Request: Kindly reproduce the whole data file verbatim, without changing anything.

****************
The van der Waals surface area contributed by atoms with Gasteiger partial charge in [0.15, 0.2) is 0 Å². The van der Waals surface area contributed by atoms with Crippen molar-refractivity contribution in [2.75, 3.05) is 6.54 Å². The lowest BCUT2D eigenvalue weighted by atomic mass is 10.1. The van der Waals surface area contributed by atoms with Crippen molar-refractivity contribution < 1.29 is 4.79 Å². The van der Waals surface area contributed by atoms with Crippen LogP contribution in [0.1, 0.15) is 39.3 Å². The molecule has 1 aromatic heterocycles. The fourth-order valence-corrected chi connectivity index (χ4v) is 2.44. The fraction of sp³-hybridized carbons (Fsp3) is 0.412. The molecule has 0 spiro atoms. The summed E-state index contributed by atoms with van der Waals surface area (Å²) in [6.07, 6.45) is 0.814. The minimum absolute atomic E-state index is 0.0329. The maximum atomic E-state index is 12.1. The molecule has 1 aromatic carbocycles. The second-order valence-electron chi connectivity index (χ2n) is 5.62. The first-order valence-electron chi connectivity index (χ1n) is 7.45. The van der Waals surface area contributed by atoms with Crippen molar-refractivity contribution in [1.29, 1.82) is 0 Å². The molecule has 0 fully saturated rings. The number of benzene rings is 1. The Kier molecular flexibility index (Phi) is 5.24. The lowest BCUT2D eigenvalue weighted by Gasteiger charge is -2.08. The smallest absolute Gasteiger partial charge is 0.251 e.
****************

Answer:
The van der Waals surface area contributed by atoms with Gasteiger partial charge in [0.15, 0.2) is 0 Å². The van der Waals surface area contributed by atoms with Crippen molar-refractivity contribution in [2.75, 3.05) is 6.54 Å². The lowest BCUT2D eigenvalue weighted by atomic mass is 10.1. The van der Waals surface area contributed by atoms with Crippen molar-refractivity contribution < 1.29 is 4.79 Å². The van der Waals surface area contributed by atoms with Crippen LogP contribution in [0.1, 0.15) is 39.3 Å². The molecule has 1 aromatic heterocycles. The fourth-order valence-corrected chi connectivity index (χ4v) is 2.44. The fraction of sp³-hybridized carbons (Fsp3) is 0.412. The molecule has 0 spiro atoms. The summed E-state index contributed by atoms with van der Waals surface area (Å²) in [6.07, 6.45) is 0.814. The minimum absolute atomic E-state index is 0.0329. The maximum atomic E-state index is 12.1. The molecule has 1 aromatic carbocycles. The second-order valence-electron chi connectivity index (χ2n) is 5.62. The first-order valence-electron chi connectivity index (χ1n) is 7.45. The van der Waals surface area contributed by atoms with Crippen molar-refractivity contribution in [1.29, 1.82) is 0 Å². The molecule has 0 fully saturated rings. The number of benzene rings is 1. The Kier molecular flexibility index (Phi) is 5.24. The lowest BCUT2D eigenvalue weighted by Gasteiger charge is -2.08. The smallest absolute Gasteiger partial charge is 0.251 e.